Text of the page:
Boehner's resignation is good for these GOP candidates

I've learned from my time in politics that things are rarely as bad as they seem. The converse is also true – they're rarely as good either. I'm reminded of this statement as we hash out the meaning of Speaker John Boehner's abrupt decision to depart Congress and resign his speakership at the end of October.

House Speaker John Boehner announces his resignation during a press conference on Capitol Hill September 25, 2015 in Washington, DC.
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House Speaker John Boehner announces his resignation during a press conference on Capitol Hill September 25, 2015 in Washington, DC.

Many leading conservatives, none more than Senator Ted Cruz, have cheered Boehner's demise, claiming a scalp and taking a victory lap. They see the speaker's departure as the obvious outcome of a grassroots uprising that demanded change. They look at Boehner's political troubles and see it as an affirmation of their own anti-establishment strategy. But, it's more likely that Boehner turning over the reigns of congress to someone new will ultimately aide those presidential candidates labeled "establishment," most of who are governors or former governors.

There are three reasons for this:

First, future fights over government spending are likely to be more heated than the immediate debate before Congress. And, they are not likely to end well for the GOP. With the Speaker's departure, it is expected that a bill to temporarily fund the government beyond the current fiscal year (September 30th) will pass without a provision to defund Planned Parenthood. The debate would then move to mid December and this debate will likely include the need to raise the country's debt ceiling.

So, let's play this out…

It's Dec. 12, three days before an important Republican debate, 12 days before Christmas, and six weeks before the Iowa caucuses. Congress is now dealing with another looming government funding deadline and discussion of shutting down the government over Planned Parenthood. This spending bill will either be combined with raising the debt ceiling or come on the heels of it. Candidates for president will be making their final pushes before the condensed primary season begins. And, if that wasn't enough, we will have a new speaker who is significantly less experienced and likely less skilled, than John Boehner. And the new speaker will have even less room to maneuver inside the current GOP house caucus. When this confluence of events occurs, everyone from Congressman Mick Mulvaney to Senator Marco Rubio and even Nancy Pelosi will be yearning for Boehner.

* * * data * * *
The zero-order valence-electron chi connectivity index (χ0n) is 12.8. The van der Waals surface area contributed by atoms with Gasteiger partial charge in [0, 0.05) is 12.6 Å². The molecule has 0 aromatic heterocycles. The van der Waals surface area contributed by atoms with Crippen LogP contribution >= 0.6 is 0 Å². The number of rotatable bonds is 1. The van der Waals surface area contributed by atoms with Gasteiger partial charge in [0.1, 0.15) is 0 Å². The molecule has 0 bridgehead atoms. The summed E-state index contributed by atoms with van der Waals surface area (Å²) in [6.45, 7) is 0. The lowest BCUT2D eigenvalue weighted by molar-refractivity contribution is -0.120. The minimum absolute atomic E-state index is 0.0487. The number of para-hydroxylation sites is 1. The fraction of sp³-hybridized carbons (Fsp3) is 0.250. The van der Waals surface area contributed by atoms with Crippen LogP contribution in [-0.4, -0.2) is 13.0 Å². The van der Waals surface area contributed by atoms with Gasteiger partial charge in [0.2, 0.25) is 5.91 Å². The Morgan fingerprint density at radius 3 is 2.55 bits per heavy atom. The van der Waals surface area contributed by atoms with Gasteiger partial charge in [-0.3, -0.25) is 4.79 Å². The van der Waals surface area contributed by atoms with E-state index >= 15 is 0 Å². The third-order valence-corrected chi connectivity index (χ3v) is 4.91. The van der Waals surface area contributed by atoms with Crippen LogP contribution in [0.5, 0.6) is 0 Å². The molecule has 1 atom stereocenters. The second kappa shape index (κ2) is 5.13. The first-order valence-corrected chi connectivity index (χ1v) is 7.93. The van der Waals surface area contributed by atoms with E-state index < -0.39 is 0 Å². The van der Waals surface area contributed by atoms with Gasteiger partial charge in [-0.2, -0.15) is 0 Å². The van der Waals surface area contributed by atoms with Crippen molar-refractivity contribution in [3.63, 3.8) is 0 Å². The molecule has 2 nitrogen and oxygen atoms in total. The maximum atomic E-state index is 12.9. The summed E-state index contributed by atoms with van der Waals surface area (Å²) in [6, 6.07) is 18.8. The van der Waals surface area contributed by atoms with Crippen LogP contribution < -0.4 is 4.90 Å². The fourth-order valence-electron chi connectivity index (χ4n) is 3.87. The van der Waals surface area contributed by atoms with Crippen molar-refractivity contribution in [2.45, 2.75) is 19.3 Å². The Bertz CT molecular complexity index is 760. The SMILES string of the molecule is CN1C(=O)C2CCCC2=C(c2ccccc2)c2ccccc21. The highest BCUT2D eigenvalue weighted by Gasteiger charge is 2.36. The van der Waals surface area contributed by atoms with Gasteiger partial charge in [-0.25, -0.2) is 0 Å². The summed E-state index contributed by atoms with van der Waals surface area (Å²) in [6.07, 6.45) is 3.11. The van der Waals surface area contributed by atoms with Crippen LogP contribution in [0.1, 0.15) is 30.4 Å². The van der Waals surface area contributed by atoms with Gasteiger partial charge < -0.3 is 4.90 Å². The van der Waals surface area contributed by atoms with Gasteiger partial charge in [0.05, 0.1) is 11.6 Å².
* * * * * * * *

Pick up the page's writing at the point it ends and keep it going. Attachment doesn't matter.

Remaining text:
The second reason is that conservatives' beef with John Boehner is on tactics, not substance. John Boehner wants to defund Planned Parenthood, get rid of Obamacare and decrease spending as much as members of the house freedom caucus do. And, it's true that using a tactic such as shutting down the government to push an agenda doesn't have to be automatically bad for the Republicans. But, recent history has proven government shutdowns to be pretty damaging to the GOP brand. Boehner thinks long term. Many of of his new members think more short-term. In an ugly shutdown fight, where the entire caucus largely agrees on substance, the debate turns to a fight over tactics. That's a fight about process, not ideas. That's a fight that will ultimately cause most voters, including most GOP primary voters, to search for a more reasoned voice.

And, finally, because Senators Cruz and Rubio have been most vocal about Boehner's departure, they are now vested in its success. That feels like a really bad chess move to me. Senator Cruz, particularly, must be very confident that he can manage a government spending fight better than he did previously. Both men have a broader problem when you consider the likely events of mid-December: they are called "senator" and their main government office is in Washington D.C.

The months ahead in Congress are likely to be very bumpy and it will be difficult for either of these senators to remain the darling of the anti-establishment, particularly amid a government shut down gone awry.

And, come mid December, I'd much rather be a governor from a place like Ohio or Florida, than a U.S. senator giving a floor speech in the storied halls of the U.S. Capitol.

Commentary by Sara Taylor Fagen, a partner at DDC Advocacy and a former Political Director for President George W. Bush. She is also a CNBC contributor. Follow her on Twitter @sarafagen2.